Rhinoplasty Following Trauma or Excision of Tumour
Nose injuries are common in sport, outdoor activities and in falls and the damage can be severe. Nasal structures are a delicate part of the anatomy, composed of many parts that connect to give the nose shape and structure. A broken nose can involve damage to bones and cartilage and airways leading to breathing issues, sinus problems and a disruption of sleep capabilities that can impact overall health. Untreated blood clots after trauma can cause cartilage collapse and infections. Rhinoplasty is surgery that preserves nasal function and appearance.
The specifics of the surgery will depend on the damage but it is normally performed under anaesthetic and involves incisions inside the nostrils or just beneath the tip of the nose between the nostrils. A facial plastic surgeon can reset and return the bone and cartilage structure closely to its normal position while ensuring there is no deep, internal damage that will affect breathing. Following reconstruction surgery a skin graft may be needed from another part of your body to cover the wound area. The aim is to reach a good cosmetic appearance and normal functionality and this can, in some cases, be achieved by suturing the skin around the wound.
A small skin graft can be used for small, superficial defects and they are normally applied after a week of healing. The colour and skin texture of the graft may differ slightly from the surrounding areas so may be noticeable after recovery. Better texture and colour matches can be attained by using flaps which may be necessary for deeper and more complex repairs. The flap is taken from areas around the nose or the forehead with minimal scarring but all options depend on the wound size and complexity of the wound.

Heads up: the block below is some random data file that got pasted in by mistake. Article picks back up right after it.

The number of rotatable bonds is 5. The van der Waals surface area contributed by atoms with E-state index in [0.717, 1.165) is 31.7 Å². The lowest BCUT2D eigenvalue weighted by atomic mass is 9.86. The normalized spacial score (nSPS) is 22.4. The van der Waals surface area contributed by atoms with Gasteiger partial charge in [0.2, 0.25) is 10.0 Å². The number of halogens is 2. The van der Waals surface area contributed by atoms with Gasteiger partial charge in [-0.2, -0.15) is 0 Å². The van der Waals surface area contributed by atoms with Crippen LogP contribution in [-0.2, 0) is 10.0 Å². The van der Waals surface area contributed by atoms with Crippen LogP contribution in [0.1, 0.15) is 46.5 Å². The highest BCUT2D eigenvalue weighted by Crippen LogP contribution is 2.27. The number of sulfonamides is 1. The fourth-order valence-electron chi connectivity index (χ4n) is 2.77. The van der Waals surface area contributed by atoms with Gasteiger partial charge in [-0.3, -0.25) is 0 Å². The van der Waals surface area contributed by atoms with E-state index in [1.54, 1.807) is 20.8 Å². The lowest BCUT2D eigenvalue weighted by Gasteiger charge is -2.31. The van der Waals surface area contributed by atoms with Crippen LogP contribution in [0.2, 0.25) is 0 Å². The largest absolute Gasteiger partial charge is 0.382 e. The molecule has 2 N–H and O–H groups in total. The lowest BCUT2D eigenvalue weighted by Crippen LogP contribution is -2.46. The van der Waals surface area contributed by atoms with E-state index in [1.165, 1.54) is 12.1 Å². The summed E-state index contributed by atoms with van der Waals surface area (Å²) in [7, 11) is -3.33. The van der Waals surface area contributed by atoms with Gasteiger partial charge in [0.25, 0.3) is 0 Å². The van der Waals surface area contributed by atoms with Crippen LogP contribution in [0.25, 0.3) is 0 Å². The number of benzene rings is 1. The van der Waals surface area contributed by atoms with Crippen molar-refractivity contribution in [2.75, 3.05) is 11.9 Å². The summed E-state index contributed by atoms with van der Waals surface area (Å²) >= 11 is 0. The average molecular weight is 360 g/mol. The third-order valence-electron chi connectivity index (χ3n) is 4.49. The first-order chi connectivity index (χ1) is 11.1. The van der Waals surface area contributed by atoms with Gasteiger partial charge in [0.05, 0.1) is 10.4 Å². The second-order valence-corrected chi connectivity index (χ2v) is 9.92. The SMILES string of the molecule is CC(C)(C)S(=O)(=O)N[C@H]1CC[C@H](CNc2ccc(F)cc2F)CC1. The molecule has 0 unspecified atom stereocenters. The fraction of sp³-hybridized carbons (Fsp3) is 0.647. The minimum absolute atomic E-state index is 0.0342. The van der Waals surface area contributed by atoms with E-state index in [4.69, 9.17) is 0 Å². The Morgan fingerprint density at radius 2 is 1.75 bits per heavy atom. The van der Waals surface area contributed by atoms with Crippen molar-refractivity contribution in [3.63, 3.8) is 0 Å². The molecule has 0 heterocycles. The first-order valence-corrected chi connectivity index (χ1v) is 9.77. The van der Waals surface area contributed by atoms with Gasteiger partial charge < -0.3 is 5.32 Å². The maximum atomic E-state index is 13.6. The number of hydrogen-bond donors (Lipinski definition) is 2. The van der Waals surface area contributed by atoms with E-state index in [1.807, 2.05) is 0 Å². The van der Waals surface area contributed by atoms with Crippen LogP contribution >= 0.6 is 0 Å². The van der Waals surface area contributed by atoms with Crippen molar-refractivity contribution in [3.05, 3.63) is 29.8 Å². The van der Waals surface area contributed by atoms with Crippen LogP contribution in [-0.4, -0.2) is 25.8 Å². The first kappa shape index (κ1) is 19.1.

Our consultants have many years’ experience of dealing with all aspects of rhinoplasty and their work is characterized by clinical excellence and attention to an individual patient’s needs.
Facelifts can be tailored to specific requirements which are discussed in consultations between the patient and surgeon. Several different types are available to give a long-lasting effect. The procedure itself involves raising and repositioning the skin and soft tissue of the face via well-positioned incisions in front of the ear, into the hair line and behind the earlobe so that they follow the body’s crease lines. The skin is lifted and underlying muscles tightened before the skin is placed in its new position with any excess skin is trimmed and sealed with dissolvable stitches. Fat tissue can be redistributed as part of the procedure. If required, a small cut under the chin can be made to tighten the skin on the neck but that can be performed separately as a necklift.
The operation normally lasts two to three hours and is performed under general anaesthetic with a one-night hospital stay before a two to three-week recovery protocol. The final results will be visible after six to nine months.